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  #1  
Old 10-22-2008, 10:43 PM
webguy webguy is offline
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Lightbulb Field Dress Pheasants

Guys,

I'm putting together an article on field dressing pheasants. I need your input as everyone has their own style and I'd like a variety of styles for the article. As far as what to do, just do a step by step (1., 2., 3., etc.). If I don't get any input, I'll just put a few of my favorite styles. My favorite cleaning techniques came from a fellow South Dakotan & a hunter from Nebraska.

If you want to remain anonymous, send me a PM or just reply to this post. Thanks.

Ryan
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  #2  
Old 10-23-2008, 08:23 AM
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I'm sure you already know this one, but I stand on the wings very close to the body with the head facing away from me. I then pull up on the legs forcefully, but at a steady even pressure. This will breast the bird, taking everything with the legs, including the insides, leaving only the breast. There is virtually no cleaning to do, just rinse the breast and bag it. I also think it makes it easier to cut the legs off as well, if you choose to keep them. It's quick, simple, and no mess.

Good Hunting!

Paul
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Old 10-23-2008, 08:51 AM
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This is the way I've always cleaned Pheasant.
Cut the wings off at the first joint and the head and neck.
Cut 1 leg off at the joint, the other is cut around so the skin will pull off easily.
Cut a slit in the skin at the breast.
Then just pull off the skin.
Make a cut around the lower part of the breast and pull the insides out.
Trim around the neck area and rear.
Rinse in clean water.
I leave a wing where required.
This will take only a couple minutes.
Being I most of the time use the whole bird this works good. And I always clean the birds in the field after the days hunt.

mnmt
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Old 10-23-2008, 06:07 PM
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Same as above. Have a table set up everytime season starts(outside of course0 near a water hydrant.
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Old 10-23-2008, 07:11 PM
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I usually like to keep the thighs and not just the breast meat. For that reason, I'll remove the head, wings, tail and one foot (leaving one foot for identification). Skin the bird. Using a hunting shears, I cut down each side of the neck/backbone the full length of the bird. Pull the bone out along with all the entrails. Makes for a pretty clean carcus and easy to rinse.

If I clean a bird at home, I skin the feathers back around the breast and legs. Then filet the meat off the bones. Then the rest of the bird is disposed of intact.
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Old 10-23-2008, 09:28 PM
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I'm right there with Dewey. Thanks for saving me the typing Dewey!

I'll make a bolder statement in that I think throwing away the legs and meat borders on wanton waste. The meat around the thigh is just as good as breast and there is plenty of it.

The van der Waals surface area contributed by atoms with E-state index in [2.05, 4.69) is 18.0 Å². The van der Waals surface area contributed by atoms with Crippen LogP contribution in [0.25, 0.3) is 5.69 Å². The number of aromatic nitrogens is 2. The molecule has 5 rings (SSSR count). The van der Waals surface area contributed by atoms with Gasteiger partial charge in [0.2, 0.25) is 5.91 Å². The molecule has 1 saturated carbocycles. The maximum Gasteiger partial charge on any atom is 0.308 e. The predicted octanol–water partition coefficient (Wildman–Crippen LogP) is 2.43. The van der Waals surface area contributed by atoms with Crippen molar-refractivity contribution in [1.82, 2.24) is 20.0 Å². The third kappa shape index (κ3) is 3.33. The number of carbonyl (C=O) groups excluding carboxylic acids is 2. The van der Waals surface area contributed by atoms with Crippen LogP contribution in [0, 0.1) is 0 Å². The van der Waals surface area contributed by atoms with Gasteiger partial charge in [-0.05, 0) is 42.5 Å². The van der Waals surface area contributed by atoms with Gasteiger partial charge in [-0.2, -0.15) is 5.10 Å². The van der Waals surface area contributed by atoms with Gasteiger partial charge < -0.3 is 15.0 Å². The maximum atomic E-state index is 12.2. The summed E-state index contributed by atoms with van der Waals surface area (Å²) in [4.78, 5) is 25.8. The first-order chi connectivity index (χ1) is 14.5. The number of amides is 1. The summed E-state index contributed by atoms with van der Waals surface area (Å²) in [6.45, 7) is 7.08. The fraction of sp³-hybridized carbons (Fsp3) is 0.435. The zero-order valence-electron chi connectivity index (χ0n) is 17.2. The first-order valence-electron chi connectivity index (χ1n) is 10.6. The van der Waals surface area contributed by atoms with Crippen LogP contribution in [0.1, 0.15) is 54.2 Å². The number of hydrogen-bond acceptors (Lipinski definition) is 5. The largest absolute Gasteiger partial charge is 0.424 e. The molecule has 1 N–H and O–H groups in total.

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Old 10-23-2008, 10:34 PM
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I agree it is wasteful, and I like the legs best.
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Old 10-24-2008, 11:54 AM
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Quote:
Originally Posted by phird05 View Post
I'm sure you already know this one, but I stand on the wings very close to the body with the head facing away from me. I then pull up on the legs forcefully, but at a steady even pressure. This will breast the bird, taking everything with the legs, including the insides, leaving only the breast. There is virtually no cleaning to do, just rinse the breast and bag it. I also think it makes it easier to cut the legs off as well, if you choose to keep them. It's quick, simple, and no mess.

Good Hunting!

Paul
Have used this method the last 3 years or so works wonderful, does leave the wings on the bird for proper identification. Legs and thighs then can be cut and saved. A lot quicker and cleaner.

Dave
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Old 10-24-2008, 02:07 PM
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I also use the stand on wings and pull method. You can still keep the thigh/let meat, but I do it at home so I don't have to worry about keeping a wing and or foot to ID. If I was traveling a long way, or staying somewhere over night, I'd do it the "old fashioned" way and skin the bird leaving a wing/leg.
Note that this fast pulling when standing on the wings method is very ineffective if your shot breaks a wing or leg.
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  #10  
Old 10-24-2008, 02:38 PM
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I also cut the wings, head, tail and one leg off, leaving one leg for ID.
Next, I just grab some skin in each hand on either side of the breast, and pull (no knife needed), so you don't have to worry about cutting the breast.
Just pull all the skin off, feathers included.
Then, I grab in one hand where the tailbone, and the other right up under the breast and pull in opposite directions, opening up the cavity. Most everything can be scooped/pulled out with one motion.
Rinse under some water, put in a ziplock bag, and I'm done.
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